Captain Silas HOLMEs was one of the leading shipping merchants of this city for many years. He first commenced his maritime career“ before the mast," and during that period of his life, when he served as a “common seaman," he pot only gained credit for his industry and energy of character, but also for his integrity, as may be judged from the following little anecdote related by one of his oldest acquaintances :-On one occasion, when the seamen of the vessel to which he belonged were being paid off the old Quaker gentleman who owned the vessel (and who was always remarkable for his acuteness in scrutinizing tbe accounts of the men who worked it, in most cases making out the accounts bimself,) seeing the deceased among the parties to be paid, said to him, “Silas, thee canst make out thine own account," and paid him according to it; which action, on the part of the old gentleman, was considered the greatest mark of confidence ever shown to any in his service.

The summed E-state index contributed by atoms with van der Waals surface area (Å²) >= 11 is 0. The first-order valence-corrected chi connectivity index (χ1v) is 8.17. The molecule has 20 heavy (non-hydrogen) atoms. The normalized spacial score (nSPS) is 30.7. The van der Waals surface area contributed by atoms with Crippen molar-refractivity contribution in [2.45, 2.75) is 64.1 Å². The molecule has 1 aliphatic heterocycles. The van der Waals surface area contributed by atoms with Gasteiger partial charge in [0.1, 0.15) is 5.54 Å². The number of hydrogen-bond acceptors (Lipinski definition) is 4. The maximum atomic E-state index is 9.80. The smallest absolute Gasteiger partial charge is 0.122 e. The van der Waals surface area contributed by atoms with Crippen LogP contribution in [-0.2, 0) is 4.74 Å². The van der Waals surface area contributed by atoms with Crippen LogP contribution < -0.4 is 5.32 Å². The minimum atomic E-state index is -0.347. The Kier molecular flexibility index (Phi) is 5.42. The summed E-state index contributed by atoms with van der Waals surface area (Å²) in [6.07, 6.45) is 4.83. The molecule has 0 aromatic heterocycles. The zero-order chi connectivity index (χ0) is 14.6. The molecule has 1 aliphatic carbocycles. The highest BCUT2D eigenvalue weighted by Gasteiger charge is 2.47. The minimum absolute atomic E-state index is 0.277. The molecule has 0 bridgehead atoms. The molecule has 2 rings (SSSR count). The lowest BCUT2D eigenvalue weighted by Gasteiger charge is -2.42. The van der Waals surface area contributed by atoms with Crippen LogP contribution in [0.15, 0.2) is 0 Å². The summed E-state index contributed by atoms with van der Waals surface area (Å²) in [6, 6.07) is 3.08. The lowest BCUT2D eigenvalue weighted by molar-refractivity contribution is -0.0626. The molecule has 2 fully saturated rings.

In 1818, the deceased, who had worked his way up by his indomitable energy and perseverance, was appointed to the command of the ship Remittance, which was one of the vessels plying between this city and Liverpool. This vessel, du. ring one of the voyages, unfortunately sprang aleak and sunk at sea ; but as it was laden with paval stores, there was no jeopardy of life during the misfortune. In the year 1820, he, in company with Join W. Russell, built the Phæbe Ann, a brig, which he commanded. This brig may be said to have been the pioneer of all the packets between this city and New Orleans. This vessel he was captain of for three years, and when he gave up the command, it may be said, without exaggeration, that he was completely driven from the sea, and made to live on shore by the underwriters and marine insurance offices in Wall-street. When plying between this city and New Orleans, it is said that, in the energetic desire of making quick passages, he was far too zealous, and ran the vessel aground inore than once. When called upon by the “ offices” to make an explanation, he is said to have replied to their interrogatories in somewhat of the following strain :-" By this accident I have learned nothing more than I knew before. I was previously aware that at any time I might run aground, very likely in or near the spot where I did, and I also know that I am very likely to do exactly the same thing in my next voyage.” This set somewhat of a prejudice against him afloat, which resulted in his being compelled to retire from the sea ; and which, like many other apparent misfortunes, was the very thing that helped to make his fortune. In 1823, he commenced the new line to New Orleans, and purchased the ship Crawford and others. In this line he was very successful up to the time when he sold out the business to the present owners, W. Nelson & Co., which was in the year 1840. In 1837, at the time of the commercial panic, he was compelled by his connection with some outside matters to suspend payment, and compromised with his creditors for fifty cents on the dollar. "He, Jowever, subsequently paid up the whole hundred. It is said that some of his then friends told him lie might have easily gone on with his business without suspension, but he deemed otherwise ; and, rather than risk the chance of an entire failure, and a greater loss to his creditors, he suspended. He also was con